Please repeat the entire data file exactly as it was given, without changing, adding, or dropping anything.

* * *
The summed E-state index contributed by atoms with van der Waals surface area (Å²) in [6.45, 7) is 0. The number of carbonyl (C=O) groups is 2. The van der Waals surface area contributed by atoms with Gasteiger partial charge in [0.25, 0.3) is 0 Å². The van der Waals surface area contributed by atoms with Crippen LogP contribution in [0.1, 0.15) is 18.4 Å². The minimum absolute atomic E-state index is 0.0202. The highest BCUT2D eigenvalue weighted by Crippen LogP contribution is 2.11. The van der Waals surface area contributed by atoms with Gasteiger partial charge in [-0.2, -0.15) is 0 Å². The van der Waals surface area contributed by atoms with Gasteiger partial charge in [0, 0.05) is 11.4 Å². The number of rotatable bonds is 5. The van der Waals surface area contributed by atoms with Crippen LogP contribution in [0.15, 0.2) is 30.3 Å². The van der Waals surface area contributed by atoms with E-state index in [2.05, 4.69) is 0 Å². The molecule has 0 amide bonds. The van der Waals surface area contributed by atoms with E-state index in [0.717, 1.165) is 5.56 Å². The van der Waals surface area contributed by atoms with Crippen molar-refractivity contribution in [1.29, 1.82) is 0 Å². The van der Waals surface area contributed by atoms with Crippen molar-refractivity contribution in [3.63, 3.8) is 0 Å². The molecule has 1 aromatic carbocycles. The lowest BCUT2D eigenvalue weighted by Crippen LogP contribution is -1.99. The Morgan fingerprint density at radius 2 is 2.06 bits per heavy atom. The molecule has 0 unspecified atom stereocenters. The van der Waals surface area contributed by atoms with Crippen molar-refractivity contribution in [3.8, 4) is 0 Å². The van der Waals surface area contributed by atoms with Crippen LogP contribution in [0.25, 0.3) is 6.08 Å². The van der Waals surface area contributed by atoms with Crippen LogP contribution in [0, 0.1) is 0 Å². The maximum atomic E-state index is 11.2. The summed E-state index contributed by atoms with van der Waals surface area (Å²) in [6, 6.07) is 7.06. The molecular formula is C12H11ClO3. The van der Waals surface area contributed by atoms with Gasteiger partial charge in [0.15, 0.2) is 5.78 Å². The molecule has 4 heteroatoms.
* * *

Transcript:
The summed E-state index contributed by atoms with van der Waals surface area (Å²) in [6.45, 7) is 0. The number of carbonyl (C=O) groups is 2. The van der Waals surface area contributed by atoms with Gasteiger partial charge in [0.25, 0.3) is 0 Å². The van der Waals surface area contributed by atoms with Crippen LogP contribution in [0.1, 0.15) is 18.4 Å². The minimum absolute atomic E-state index is 0.0202. The highest BCUT2D eigenvalue weighted by Crippen LogP contribution is 2.11. The van der Waals surface area contributed by atoms with Gasteiger partial charge in [-0.2, -0.15) is 0 Å². The van der Waals surface area contributed by atoms with Gasteiger partial charge in [0, 0.05) is 11.4 Å². The number of rotatable bonds is 5. The van der Waals surface area contributed by atoms with Crippen LogP contribution in [0.15, 0.2) is 30.3 Å². The van der Waals surface area contributed by atoms with E-state index in [2.05, 4.69) is 0 Å². The molecule has 0 amide bonds. The van der Waals surface area contributed by atoms with E-state index in [0.717, 1.165) is 5.56 Å². The van der Waals surface area contributed by atoms with Crippen molar-refractivity contribution in [1.29, 1.82) is 0 Å². The van der Waals surface area contributed by atoms with Crippen molar-refractivity contribution in [3.63, 3.8) is 0 Å². The molecule has 1 aromatic carbocycles. The lowest BCUT2D eigenvalue weighted by Crippen LogP contribution is -1.99. The Morgan fingerprint density at radius 2 is 2.06 bits per heavy atom. The molecule has 0 unspecified atom stereocenters. The van der Waals surface area contributed by atoms with Crippen molar-refractivity contribution in [3.8, 4) is 0 Å². The van der Waals surface area contributed by atoms with Crippen LogP contribution in [0.25, 0.3) is 6.08 Å². The van der Waals surface area contributed by atoms with Crippen LogP contribution in [0, 0.1) is 0 Å². The maximum atomic E-state index is 11.2. The summed E-state index contributed by atoms with van der Waals surface area (Å²) in [6, 6.07) is 7.06. The molecular formula is C12H11ClO3. The van der Waals surface area contributed by atoms with Gasteiger partial charge in [0.15, 0.2) is 5.78 Å². The molecule has 4 heteroatoms.